SCOTLAND’S local food economy has soared amid social distancing and an increased focus on community, a food and drink expert has said.

Businesses are enjoying a surge in home delivery orders with Graham’s Family Dairy seeing doorstep delivery orders treble, while one independent Scottish record shop has said that its online sales of CDs and vinyl have grown significantly over the past two months, as people embrace music during lockdown.

Accountancy firm Johnston Carmichael says Scotland’s local food economy is seeing an unprecedented boost as consumers focus on home delivery and convenience retail amid wellbeing concerns.

Adam Hardie, partner and head of food and drink at Johnston Carmichael, revealed the position after hosting a series of webinars with sector leaders from across Scotland.

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Mr Hardie said: “Direct-to-consumer sales, known in the industry as D2C and by everyone else as good old-fashioned home deliveries, are off the chart right now. It may have been forced on some businesses from necessity, but the pace and scale of this change has been astonishing. Some of our clients have experienced a tripling of turnover.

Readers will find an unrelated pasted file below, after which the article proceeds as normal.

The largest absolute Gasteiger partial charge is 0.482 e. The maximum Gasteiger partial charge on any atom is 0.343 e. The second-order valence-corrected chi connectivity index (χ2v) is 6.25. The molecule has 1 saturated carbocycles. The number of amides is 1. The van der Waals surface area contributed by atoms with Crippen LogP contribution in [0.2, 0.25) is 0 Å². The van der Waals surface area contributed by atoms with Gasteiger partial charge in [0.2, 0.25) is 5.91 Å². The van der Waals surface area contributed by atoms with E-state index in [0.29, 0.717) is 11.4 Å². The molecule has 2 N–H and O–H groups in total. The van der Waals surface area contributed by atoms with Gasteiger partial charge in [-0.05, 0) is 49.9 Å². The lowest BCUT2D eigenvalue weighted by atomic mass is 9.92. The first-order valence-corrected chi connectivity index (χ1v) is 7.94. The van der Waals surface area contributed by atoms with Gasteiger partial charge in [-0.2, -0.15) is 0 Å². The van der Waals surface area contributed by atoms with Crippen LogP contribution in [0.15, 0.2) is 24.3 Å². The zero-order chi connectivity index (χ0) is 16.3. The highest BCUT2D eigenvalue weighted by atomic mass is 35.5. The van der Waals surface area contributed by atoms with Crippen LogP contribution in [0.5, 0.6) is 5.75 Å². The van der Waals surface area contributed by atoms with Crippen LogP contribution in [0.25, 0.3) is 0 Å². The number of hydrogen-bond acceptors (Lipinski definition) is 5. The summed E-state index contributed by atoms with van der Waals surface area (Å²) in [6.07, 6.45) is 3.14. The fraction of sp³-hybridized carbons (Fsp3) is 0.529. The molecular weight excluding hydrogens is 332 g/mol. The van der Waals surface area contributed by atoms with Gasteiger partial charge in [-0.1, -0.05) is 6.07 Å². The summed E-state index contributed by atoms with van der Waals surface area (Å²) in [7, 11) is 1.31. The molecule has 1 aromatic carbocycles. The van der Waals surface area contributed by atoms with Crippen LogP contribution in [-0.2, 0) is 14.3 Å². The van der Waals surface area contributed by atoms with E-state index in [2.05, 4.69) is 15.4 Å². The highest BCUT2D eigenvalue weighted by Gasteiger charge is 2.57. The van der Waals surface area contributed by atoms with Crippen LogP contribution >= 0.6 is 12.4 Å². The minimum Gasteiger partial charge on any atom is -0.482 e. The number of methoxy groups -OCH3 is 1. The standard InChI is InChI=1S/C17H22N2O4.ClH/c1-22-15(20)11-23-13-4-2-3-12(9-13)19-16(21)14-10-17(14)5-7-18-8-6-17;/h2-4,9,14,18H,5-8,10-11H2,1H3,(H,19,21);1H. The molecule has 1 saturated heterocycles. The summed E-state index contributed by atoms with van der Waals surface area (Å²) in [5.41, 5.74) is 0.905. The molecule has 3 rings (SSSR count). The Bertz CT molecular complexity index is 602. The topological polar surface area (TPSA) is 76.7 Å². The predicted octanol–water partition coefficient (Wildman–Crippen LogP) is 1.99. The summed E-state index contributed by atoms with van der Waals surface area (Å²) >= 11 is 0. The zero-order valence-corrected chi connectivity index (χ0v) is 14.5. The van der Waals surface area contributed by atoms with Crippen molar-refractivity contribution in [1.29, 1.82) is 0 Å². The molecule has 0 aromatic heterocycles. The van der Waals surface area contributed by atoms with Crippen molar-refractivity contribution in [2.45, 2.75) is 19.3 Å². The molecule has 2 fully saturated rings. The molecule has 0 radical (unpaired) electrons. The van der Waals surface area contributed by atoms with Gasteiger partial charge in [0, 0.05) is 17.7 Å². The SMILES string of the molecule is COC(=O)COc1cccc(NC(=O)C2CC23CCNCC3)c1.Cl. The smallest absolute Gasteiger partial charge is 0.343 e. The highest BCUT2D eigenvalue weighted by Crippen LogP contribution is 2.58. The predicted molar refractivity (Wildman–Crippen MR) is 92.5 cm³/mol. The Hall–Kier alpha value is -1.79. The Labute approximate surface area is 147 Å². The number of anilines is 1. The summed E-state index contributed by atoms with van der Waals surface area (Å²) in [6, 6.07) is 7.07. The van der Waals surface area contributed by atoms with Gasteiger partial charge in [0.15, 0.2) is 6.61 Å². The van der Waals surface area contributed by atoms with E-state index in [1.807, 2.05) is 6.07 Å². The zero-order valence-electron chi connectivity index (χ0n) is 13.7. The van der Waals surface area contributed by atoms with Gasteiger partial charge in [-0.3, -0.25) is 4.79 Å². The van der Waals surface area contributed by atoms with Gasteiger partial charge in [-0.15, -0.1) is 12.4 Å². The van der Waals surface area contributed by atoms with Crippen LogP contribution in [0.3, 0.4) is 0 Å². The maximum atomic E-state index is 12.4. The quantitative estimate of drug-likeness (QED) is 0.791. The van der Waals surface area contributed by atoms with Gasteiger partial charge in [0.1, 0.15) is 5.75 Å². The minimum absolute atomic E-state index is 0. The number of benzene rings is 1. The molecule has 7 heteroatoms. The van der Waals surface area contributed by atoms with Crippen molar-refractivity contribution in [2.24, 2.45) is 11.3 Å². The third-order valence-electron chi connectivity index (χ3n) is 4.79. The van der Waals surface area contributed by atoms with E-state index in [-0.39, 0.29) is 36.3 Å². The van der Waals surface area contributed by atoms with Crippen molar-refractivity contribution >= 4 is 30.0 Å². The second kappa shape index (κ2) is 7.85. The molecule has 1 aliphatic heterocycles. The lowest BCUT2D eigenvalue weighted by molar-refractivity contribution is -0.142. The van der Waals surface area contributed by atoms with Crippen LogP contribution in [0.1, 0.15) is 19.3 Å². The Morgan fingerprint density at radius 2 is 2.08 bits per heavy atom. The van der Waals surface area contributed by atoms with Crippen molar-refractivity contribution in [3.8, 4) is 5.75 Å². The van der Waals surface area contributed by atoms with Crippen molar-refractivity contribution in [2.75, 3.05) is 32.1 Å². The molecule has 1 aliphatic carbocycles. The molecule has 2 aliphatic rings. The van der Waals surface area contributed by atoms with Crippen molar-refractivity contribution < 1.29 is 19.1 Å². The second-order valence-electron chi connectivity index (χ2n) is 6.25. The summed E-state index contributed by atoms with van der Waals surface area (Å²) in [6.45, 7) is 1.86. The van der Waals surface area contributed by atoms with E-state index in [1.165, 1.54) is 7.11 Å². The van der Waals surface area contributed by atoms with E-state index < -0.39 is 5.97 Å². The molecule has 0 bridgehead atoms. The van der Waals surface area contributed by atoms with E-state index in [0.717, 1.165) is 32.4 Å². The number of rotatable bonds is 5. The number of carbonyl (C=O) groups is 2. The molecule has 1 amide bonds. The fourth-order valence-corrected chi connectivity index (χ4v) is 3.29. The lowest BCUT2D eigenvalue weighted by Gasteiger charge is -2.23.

“Some consumers turned away from supermarkets because of the fear of social distancing but it is clear, that something much bigger is going on.

“What we are seeing is a much greater focus on community and sustainability. Demand for local, healthy produce that minimises waste and food miles is soaring.”

Among the businesses which have stepped up their D2C sales is Eden Mill, based just outside St Andrews.

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The distiller introduced virtual gin tasting experiences which include a sample box purchased online, with its first such event selling out.

Graham’s The Family Dairy, Scotland’s number one dairy brand based in Bridge of Allan, has seen a threefold increase in doorstep orders after expanding their service to include milk, including Gold Top, as well as eggs, cream, butter, Skyr and Protein 22.

Robert Graham, of Graham’s The Family Dairy, said: “We had always hoped in time to build up our doorstep service and dairy offer, but this has now taken priority.

“We understand that some people are unable to leave their homes and others are looking for alternative options to the supermarkets, so we very quickly mobilised our teams across the country to be in a position to offer this personal service to more people and areas across Scotland.”

Meanwhile, record shop Assai said that its sales of CDs and vinyl have grown as it trades online via Amazon, with its two shops in Dundee and Edinburgh closed.